|Year : 2019 | Volume
| Issue : 1 | Page : 4-17
Intraocular lens correction of presbyopia
Rebecca Sieburth1, Ming Chen2
1 Department of Ophthalmology, University of Virginia, Charlottesville, VA, USA
2 Clinical Professor, John A Burns School of Medicine, University of Hawaii, Hawaii, USA
|Date of Submission||06-Dec-2018|
|Date of Acceptance||23-Dec-2018|
|Date of Web Publication||01-Mar-2019|
Prof. Ming Chen
1200 Queen Emma St. # 2804, Honolulu, Hawaii 96813
Source of Support: None, Conflict of Interest: None
The continued development of intraocular lens (IOL) technology has led to a dramatic improvement in refractive outcomes. New and innovative ways of achieving the desired postoperative refractive goals continue to be developed. This article aims to review the currently available IOL modalities for correction of presbyopia at the time of cataract surgery, including reference to high-quality comparative studies, where available, and discussion of strengths as well as limitations of the currently available IOL technologies. It has been shown that multifocal compared to monofocal IOL was associated with higher rates of spectacle independence, but higher rates and severity of symptomatic glare as well as reduced contrast sensitivity. Within multifocal IOLs, diffractive compared to refractive IOLs tended to have better near vision and a lower rate of symptomatic glare. Extended depth-of-focus IOLs compared to diffractive multifocal IOL demonstrated equal or superior intermediate visual acuity, with less than or equal rates of glare. Accommodative IOLs represent a broad range of technologies that continue to develop, and new technologies offering opportunities for postoperative adjustment of refractive outcome are emerging.
Keywords: Accommodative intraocular lens, cataract surgery, extended depth-of-focus intraocular lens, intraocular lens, intraocular lens technology, lens, multifocal intraocular lens, premium cataract surgery, presbyopia correction, refractive cataract surgery
|How to cite this article:|
Sieburth R, Chen M. Intraocular lens correction of presbyopia. Taiwan J Ophthalmol 2019;9:4-17
| Introduction|| |
Cataract is estimated to affect 52.6 million people worldwide and is globally estimated to cause 33% of total visual impairment and 51% of total blindness., With 83% of total cases of blindness considered to be preventable, cataract is the number one cause not only of blindness but of preventable blindness globally., As major efforts continue to reduce this disease burden, with increasing rates of cataract surgery and improving refractive postoperative outcomes, rates of global blindness due to cataract have been declining. As paradigms in management strategy for patients with cataract shift from a focus on anatomic resolution of disease toward patient-centered care responsive to individual patient wants and needs, refractive considerations are increasingly important in preoperative evaluation and surgical planning. Patients not accustomed to corrective spectacle wear preoperatively tend to have greater expectations of postoperative spectacle independence for both distance and near vision after cataract surgery. Due to the popular desire for spectacle independence postoperatively, use of intraocular lens (IOL) for presbyopia correction in the setting of cataract surgery is an increasingly prevalent aspect of premium cataract surgery practice. IOL technology has advanced significantly over the past several decades, and an increasingly diverse set of options for IOL correction of presbyopia has become available to physicians. An understanding of the relative strengths and weaknesses of each IOL technology is fundamental to proper patient selection, preoperative counseling, and surgical planning. This review describes current IOL technology for presbyopia correction in cataract surgery, quality comparative information where available, and new IOL technologies currently in development.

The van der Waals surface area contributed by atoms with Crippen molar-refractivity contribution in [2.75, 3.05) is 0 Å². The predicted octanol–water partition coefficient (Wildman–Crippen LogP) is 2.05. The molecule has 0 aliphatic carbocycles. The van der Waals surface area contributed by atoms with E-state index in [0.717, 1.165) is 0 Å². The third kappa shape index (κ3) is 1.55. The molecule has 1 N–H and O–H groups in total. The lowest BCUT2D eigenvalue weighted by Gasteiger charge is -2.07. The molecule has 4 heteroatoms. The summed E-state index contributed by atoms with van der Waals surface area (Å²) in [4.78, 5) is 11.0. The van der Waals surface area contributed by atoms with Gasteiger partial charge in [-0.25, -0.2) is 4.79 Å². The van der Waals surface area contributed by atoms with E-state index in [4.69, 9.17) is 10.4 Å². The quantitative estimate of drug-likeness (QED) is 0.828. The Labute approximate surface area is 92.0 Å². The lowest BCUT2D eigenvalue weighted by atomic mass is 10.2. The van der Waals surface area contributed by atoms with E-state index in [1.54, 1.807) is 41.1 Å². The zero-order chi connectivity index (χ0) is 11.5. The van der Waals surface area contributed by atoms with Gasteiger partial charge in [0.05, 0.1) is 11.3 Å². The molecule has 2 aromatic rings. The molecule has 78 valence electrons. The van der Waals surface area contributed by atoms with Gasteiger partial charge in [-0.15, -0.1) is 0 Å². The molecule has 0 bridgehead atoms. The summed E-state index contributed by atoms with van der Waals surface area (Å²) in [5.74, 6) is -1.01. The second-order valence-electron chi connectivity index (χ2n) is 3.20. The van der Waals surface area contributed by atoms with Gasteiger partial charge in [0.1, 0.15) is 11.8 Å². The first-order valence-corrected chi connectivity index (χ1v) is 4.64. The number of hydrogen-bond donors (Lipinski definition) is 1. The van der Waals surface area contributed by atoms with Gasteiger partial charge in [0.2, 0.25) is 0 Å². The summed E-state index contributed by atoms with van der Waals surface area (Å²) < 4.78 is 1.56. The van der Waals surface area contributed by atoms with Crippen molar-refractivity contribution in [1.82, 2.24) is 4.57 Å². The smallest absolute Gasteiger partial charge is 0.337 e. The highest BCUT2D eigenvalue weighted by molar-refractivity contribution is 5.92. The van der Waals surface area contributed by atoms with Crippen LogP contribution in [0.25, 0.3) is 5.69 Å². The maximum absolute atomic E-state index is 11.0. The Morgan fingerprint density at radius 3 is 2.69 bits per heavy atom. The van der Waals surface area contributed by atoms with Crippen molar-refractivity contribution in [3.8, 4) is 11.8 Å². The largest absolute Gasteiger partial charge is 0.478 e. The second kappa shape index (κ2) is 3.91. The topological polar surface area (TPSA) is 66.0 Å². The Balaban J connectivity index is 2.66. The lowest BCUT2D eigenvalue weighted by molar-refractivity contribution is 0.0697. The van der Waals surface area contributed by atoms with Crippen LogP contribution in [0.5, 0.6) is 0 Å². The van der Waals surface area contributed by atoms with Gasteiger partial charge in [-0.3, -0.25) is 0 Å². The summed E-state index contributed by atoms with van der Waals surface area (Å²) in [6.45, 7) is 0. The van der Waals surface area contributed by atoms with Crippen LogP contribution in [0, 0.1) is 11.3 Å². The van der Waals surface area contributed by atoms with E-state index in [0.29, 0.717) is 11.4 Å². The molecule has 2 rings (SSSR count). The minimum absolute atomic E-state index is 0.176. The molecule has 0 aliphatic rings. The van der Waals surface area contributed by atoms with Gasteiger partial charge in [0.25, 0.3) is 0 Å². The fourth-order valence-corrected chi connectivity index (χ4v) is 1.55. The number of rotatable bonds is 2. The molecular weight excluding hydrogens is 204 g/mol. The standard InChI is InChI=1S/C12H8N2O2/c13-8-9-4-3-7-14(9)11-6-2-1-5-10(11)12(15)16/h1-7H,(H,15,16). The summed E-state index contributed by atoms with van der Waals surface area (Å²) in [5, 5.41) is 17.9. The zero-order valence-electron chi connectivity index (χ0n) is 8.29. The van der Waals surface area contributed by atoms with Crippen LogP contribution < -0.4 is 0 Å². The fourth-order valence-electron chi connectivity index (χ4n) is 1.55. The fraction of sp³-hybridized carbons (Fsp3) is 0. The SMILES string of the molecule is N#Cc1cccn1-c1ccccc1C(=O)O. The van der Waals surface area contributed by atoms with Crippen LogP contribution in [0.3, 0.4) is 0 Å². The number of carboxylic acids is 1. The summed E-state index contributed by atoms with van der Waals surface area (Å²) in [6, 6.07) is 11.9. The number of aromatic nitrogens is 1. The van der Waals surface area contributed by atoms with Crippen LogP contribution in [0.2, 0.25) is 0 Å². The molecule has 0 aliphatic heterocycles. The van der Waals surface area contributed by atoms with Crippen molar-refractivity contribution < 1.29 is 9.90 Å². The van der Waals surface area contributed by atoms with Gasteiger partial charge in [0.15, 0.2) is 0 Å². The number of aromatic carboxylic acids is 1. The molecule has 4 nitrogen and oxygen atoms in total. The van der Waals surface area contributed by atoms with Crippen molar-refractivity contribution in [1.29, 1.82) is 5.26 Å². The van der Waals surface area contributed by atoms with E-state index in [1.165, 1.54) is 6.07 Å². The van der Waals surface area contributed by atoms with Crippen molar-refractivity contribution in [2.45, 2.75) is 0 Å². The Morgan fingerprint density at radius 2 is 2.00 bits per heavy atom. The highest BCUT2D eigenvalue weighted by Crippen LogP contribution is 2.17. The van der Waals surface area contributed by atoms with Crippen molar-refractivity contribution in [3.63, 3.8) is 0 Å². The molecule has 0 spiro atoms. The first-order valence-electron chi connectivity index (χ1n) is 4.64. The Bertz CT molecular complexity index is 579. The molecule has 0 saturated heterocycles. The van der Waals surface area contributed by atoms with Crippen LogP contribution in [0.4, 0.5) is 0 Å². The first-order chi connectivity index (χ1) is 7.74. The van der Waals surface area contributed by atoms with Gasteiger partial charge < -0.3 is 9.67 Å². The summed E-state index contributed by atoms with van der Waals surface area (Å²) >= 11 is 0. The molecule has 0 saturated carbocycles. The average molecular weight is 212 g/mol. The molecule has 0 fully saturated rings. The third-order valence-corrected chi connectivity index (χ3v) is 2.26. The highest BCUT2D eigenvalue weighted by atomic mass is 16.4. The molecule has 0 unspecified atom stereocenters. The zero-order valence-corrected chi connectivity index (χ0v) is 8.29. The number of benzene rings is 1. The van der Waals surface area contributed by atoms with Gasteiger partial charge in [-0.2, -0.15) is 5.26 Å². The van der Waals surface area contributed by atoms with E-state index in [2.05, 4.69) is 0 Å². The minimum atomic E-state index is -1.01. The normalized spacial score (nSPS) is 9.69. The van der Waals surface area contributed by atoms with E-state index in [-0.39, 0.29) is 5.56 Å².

| Monovision|| |
Monofocal IOLs are spherical IOLs that produce focus at one point. Historically, both eyes have often been set for the same refractive target. Some patients may prefer emmetropia for distance, with use of reading glasses for near work, but others may prefer to be free of spectacles for reading, relying instead on corrective lenses for distance. In cases of nonrefractive low vision such as advanced macular degeneration, a patient may desire induction of high myopia with cataract surgery to obviate the necessity for the use of low-vision aides for reading. For correction of presbyopia, use of monofocal IOLs to create “monovision” has long been a popular choice for select patients. Monovision is created with induction of monocular myopia for near or intermediate work. The “dominant” eye is chosen using the Miles test, and that eye is often targeted for emmetropia. Trial contact lens inducing myopia in the nondominant eye should be performed preoperatively to ensure tolerance of anisometropia and associated aniseikonia prior to undergoing cataract surgery with a monovision target. Limitations of monovision include interference with stereoacuity, aniseikonia, subjective visual disturbance, and limitation to use only in the population of patients tolerant of induction of monovision.